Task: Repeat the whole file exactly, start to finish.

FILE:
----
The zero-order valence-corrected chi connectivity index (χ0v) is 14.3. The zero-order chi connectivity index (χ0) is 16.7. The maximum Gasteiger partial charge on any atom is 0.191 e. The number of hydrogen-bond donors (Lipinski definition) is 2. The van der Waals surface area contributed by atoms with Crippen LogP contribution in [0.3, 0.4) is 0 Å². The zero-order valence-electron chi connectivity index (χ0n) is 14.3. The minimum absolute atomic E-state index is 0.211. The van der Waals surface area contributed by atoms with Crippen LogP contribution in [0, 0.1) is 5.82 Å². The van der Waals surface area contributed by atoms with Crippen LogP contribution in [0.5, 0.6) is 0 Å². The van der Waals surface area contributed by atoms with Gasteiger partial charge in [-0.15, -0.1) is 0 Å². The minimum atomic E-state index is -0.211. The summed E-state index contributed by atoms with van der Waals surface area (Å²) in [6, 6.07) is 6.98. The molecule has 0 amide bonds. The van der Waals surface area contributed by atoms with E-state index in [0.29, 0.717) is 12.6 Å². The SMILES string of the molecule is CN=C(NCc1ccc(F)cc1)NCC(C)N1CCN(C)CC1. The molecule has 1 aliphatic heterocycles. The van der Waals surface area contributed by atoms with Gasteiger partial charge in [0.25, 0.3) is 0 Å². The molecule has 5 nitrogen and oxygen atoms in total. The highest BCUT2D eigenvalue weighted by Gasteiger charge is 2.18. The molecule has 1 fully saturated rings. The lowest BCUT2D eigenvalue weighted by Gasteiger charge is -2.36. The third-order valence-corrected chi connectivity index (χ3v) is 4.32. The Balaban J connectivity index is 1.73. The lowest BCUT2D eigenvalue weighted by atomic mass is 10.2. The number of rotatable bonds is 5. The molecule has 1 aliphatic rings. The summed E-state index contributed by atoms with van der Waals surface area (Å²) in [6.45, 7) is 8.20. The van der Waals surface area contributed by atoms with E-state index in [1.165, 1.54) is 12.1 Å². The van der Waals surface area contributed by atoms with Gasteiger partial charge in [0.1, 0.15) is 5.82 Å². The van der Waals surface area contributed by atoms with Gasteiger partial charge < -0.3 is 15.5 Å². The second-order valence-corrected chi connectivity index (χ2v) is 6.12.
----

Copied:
The zero-order valence-corrected chi connectivity index (χ0v) is 14.3. The zero-order chi connectivity index (χ0) is 16.7. The maximum Gasteiger partial charge on any atom is 0.191 e. The number of hydrogen-bond donors (Lipinski definition) is 2. The van der Waals surface area contributed by atoms with Crippen LogP contribution in [0.3, 0.4) is 0 Å². The zero-order valence-electron chi connectivity index (χ0n) is 14.3. The minimum absolute atomic E-state index is 0.211. The van der Waals surface area contributed by atoms with Crippen LogP contribution in [0, 0.1) is 5.82 Å². The van der Waals surface area contributed by atoms with Crippen LogP contribution in [0.5, 0.6) is 0 Å². The van der Waals surface area contributed by atoms with Gasteiger partial charge in [-0.15, -0.1) is 0 Å². The minimum atomic E-state index is -0.211. The summed E-state index contributed by atoms with van der Waals surface area (Å²) in [6, 6.07) is 6.98. The molecule has 0 amide bonds. The van der Waals surface area contributed by atoms with E-state index in [0.29, 0.717) is 12.6 Å². The SMILES string of the molecule is CN=C(NCc1ccc(F)cc1)NCC(C)N1CCN(C)CC1. The molecule has 1 aliphatic heterocycles. The van der Waals surface area contributed by atoms with Gasteiger partial charge in [0.25, 0.3) is 0 Å². The molecule has 5 nitrogen and oxygen atoms in total. The highest BCUT2D eigenvalue weighted by Gasteiger charge is 2.18. The molecule has 1 fully saturated rings. The lowest BCUT2D eigenvalue weighted by Gasteiger charge is -2.36. The third-order valence-corrected chi connectivity index (χ3v) is 4.32. The Balaban J connectivity index is 1.73. The lowest BCUT2D eigenvalue weighted by atomic mass is 10.2. The number of rotatable bonds is 5. The molecule has 1 aliphatic rings. The summed E-state index contributed by atoms with van der Waals surface area (Å²) in [6.45, 7) is 8.20. The van der Waals surface area contributed by atoms with E-state index in [1.165, 1.54) is 12.1 Å². The van der Waals surface area contributed by atoms with Gasteiger partial charge in [0.1, 0.15) is 5.82 Å². The van der Waals surface area contributed by atoms with Gasteiger partial charge < -0.3 is 15.5 Å². The second-order valence-corrected chi connectivity index (χ2v) is 6.12.